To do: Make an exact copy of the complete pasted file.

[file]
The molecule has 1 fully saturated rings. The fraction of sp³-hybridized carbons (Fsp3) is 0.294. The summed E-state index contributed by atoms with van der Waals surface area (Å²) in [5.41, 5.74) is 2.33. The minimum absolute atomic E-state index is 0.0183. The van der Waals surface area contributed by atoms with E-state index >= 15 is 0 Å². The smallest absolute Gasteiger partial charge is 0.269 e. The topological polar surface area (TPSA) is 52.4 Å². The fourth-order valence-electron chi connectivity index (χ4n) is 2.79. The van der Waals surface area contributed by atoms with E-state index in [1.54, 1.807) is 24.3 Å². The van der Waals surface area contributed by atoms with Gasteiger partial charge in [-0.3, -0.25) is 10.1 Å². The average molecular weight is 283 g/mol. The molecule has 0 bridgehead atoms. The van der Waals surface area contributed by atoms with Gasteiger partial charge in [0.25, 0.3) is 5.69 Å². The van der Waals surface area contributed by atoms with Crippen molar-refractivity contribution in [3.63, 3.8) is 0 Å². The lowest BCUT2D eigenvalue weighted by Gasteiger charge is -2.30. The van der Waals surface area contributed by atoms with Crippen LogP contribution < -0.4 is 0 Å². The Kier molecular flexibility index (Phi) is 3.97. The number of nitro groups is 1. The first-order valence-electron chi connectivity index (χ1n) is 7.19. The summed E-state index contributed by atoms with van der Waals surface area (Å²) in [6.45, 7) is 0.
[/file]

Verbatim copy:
The molecule has 1 fully saturated rings. The fraction of sp³-hybridized carbons (Fsp3) is 0.294. The summed E-state index contributed by atoms with van der Waals surface area (Å²) in [5.41, 5.74) is 2.33. The minimum absolute atomic E-state index is 0.0183. The van der Waals surface area contributed by atoms with E-state index >= 15 is 0 Å². The smallest absolute Gasteiger partial charge is 0.269 e. The topological polar surface area (TPSA) is 52.4 Å². The fourth-order valence-electron chi connectivity index (χ4n) is 2.79. The van der Waals surface area contributed by atoms with E-state index in [1.54, 1.807) is 24.3 Å². The van der Waals surface area contributed by atoms with Gasteiger partial charge in [-0.3, -0.25) is 10.1 Å². The average molecular weight is 283 g/mol. The molecule has 0 bridgehead atoms. The van der Waals surface area contributed by atoms with Gasteiger partial charge in [0.25, 0.3) is 5.69 Å². The van der Waals surface area contributed by atoms with Crippen molar-refractivity contribution in [3.63, 3.8) is 0 Å². The lowest BCUT2D eigenvalue weighted by Gasteiger charge is -2.30. The van der Waals surface area contributed by atoms with Crippen LogP contribution < -0.4 is 0 Å². The Kier molecular flexibility index (Phi) is 3.97. The number of nitro groups is 1. The first-order valence-electron chi connectivity index (χ1n) is 7.19. The summed E-state index contributed by atoms with van der Waals surface area (Å²) in [6.45, 7) is 0.